Brounes & Associates
And That's the Week That Was
June 27, 2008
And so the Blame Game continues. Once upon a time, homeownership became much more than the American Dream. It became more of an entitlement as politicos grandstanded for virtually everyone to be able to afford a house AND lenders offered “less than qualified” buyers some “interesting” rates AND real estate speculators took advantage of easy terms, fully intending to flip properties for quick profits AND greedy investors bought those complex mortgage securities to enhance the yield in their portfolios AND credit agencies failed to recognize the actual risks involved AND regulators often turned the other way and allowed the entire debacle to escalate into a full-fledged credit crisis. This week, California’s attorney general sued Countrywide Financial, claiming deceptive advertising and unfair competition. Meanwhile, SEC Chairman Christopher Cox has moved onto the hot seat for not doing enough to intervene and attempt to restore confidence in the financial system as the crisis spread out of control. History shows that past SEC heads took far more active roles during such challenging times as the Drexel Burnham “bailout” and the aftermath of 9-11; and yet Cox has seemed AWOL throughout, allowing Fed Chair Bernanke and Treasury Secretary Paulson to offer plans and compete for headlines. Which bears the question some on Wall Street are asking…just how relevant is the SEC these days?
Financials took shots at each other this week as Goldman Sachs lowered its rating on the whole sector from “attractive” to “neutral;” Lehman Brothers and Bernstein Research predicted additional write-downs for Merrill Lynch; and Wachovia downgraded Goldman (perhaps a little tit for tat?). Citigroup kept those pink slips flying in their investment banking area as the one-time global giant continued to struggle through billion dollar losses. Barclays PLC turned to the Middle East sovereign funds (namely Qatar Investment Authority) for a significant capital infusion. And news from the non-financial world was not much better. UPS reduced its profit forecast; Dow Chemical announced new price hikes; Research in Motion (Blackberry) missed on its quarterly earnings and lowered future estimates; and GM’s stock price fell to a 53-year low. Oil prices surged further into record territory (over $142/barrel) on some untimely comments by the OPEC Prez and a widespread run-up in commodities as global equities tumbled.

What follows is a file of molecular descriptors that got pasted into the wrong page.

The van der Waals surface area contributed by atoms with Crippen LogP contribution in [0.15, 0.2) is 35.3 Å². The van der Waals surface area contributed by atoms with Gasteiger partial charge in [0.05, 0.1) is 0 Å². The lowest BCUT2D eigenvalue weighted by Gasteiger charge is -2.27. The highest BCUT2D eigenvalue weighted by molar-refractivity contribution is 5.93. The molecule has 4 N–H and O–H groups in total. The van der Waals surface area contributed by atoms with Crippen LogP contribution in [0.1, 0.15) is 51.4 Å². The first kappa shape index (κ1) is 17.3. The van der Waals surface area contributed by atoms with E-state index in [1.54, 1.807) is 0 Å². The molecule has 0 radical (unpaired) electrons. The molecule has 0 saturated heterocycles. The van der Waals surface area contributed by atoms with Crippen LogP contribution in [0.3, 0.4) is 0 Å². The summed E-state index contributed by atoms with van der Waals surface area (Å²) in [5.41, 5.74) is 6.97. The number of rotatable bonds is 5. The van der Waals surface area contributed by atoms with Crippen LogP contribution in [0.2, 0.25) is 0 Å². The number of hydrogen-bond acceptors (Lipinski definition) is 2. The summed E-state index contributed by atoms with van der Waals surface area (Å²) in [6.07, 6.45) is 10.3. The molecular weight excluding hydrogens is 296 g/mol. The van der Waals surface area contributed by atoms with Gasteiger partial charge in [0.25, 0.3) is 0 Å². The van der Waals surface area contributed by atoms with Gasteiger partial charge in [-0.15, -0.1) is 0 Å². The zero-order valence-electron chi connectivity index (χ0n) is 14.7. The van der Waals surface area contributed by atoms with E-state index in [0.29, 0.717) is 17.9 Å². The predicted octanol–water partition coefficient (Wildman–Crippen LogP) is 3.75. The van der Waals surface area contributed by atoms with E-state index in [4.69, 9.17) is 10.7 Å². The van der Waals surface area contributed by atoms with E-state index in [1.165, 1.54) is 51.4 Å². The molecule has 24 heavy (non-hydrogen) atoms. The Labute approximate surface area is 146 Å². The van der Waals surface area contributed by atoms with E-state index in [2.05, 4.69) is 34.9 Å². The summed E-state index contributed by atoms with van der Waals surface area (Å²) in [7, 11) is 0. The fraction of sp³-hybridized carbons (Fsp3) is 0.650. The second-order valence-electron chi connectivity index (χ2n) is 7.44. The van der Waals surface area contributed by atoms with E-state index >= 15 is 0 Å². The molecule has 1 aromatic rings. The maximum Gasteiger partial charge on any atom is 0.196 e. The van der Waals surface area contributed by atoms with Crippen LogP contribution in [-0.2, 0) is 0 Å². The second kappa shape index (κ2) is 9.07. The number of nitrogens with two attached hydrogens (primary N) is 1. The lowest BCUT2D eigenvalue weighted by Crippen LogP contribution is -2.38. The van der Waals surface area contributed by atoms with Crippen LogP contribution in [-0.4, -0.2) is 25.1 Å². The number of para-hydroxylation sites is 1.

The bears officially came out of hibernation as the Dow Jones has plunged some 20% below the highs hit back in October 2007 to its lowest level in about two years. (A 20% decline represents the definition of a bear market.) Investors fretted over the weak financial company news (particularly the projections offered by their own analysts) and, of course, the never-ending rise in oil. To some, the current situation resembles a bit of a Catch-22 scenario. Stocks plummet because oil prices keep soaring and, yet oil prices (and other commodities) keep soaring because equities are plummeting. On the international front, the MSCI World index fell to its lowest level since March and is on track for its worst monthly performance in almost six years. Bonds moved higher on a “flight-to-quality” as the yield on the benchmark 10-year once again fell below the 4% level. As the market sentiment grows more negative with each passing day, investors need a few more scapegoats to blame (besides themselves, of course).